* Renewable sources to provide one-fifth of energy needs by 2030
* President Moon pledged to cut reliance on nuclear power
* One out of 30 homes to be equipped with solar power by 2022
SEOUL, Dec 20 (Reuters) - South Korea said on Wednesday it plans to increase its solar-generated power by five times current amounts by 2030 to boost use of renewable sources in the nation’s energy mix.
Since President Moon Jae-in came to power in May on a platform of cutting South Korea’s reliance on nuclear power, his government has torn up plans to build six more reactors in favour of “eco-friendly” energy sources.
The world’s fifth-biggest nuclear energy user currently operates 24 nuclear reactors that generate about a third of its total electricity needs.
“We will fundamentally change the way renewable energy is developed by creating an environment where the public can easily participate in the renewable energy business,” said Paik Un-gyu, Minister of Trade, Industry and Energy.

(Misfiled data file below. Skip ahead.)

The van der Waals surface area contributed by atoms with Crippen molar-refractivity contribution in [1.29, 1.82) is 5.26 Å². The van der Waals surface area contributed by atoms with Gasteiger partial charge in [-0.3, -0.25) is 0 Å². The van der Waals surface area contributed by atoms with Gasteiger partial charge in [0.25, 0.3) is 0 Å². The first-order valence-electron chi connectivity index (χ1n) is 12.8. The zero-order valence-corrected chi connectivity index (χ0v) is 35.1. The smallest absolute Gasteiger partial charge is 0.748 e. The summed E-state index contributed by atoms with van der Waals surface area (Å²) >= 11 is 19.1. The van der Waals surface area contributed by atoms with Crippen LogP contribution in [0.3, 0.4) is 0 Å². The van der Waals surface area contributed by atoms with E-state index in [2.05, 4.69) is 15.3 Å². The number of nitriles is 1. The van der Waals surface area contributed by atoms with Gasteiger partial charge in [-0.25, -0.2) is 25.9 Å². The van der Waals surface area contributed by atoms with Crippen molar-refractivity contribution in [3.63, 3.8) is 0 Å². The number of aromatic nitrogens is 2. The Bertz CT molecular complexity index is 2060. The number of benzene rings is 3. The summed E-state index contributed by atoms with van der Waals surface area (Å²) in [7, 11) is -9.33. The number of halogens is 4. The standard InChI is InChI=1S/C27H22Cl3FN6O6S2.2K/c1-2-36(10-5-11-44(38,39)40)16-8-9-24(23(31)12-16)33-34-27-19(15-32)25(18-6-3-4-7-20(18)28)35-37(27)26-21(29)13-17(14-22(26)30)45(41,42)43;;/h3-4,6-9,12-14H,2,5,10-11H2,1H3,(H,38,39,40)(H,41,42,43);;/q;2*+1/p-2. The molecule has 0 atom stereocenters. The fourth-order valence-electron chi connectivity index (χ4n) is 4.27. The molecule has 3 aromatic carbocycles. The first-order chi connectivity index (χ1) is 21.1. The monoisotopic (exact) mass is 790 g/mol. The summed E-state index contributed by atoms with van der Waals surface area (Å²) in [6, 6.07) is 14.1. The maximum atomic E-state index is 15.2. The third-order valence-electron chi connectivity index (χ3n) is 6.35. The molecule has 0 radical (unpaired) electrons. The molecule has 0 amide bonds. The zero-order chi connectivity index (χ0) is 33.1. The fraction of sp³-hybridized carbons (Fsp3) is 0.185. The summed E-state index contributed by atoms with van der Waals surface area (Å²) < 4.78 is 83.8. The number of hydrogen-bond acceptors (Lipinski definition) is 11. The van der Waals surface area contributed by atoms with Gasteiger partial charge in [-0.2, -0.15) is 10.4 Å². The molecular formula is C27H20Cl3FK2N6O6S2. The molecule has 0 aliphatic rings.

South Korea plans to provide a fifth of the country’s total amount of electricity from renewable energy by 2030, up from 7 percent in 2016.
To meet that goal, it plans to add 30.8 gigawatts of solar power generating capacity and 16.5 gigawatts of wind power capacity by 2030.
As of 2017, South Korea has 5.7 gigawatts of generating capacity from solar power and 1.2 gigawatts from wind power.
The additional capacity will come from major projects, as well as by converting individual households, farms and small businesses to renewable energy, the ministry said.
South Korea aims to have one out of 30 households equipped with solar power generation by 2022, the ministry said, and to emphasize renewable energy projects with generating capacity of about 5 gigawatts between 2018 to 2022. (Reporting by Joyce Lee; Editing by Tom Hogue)
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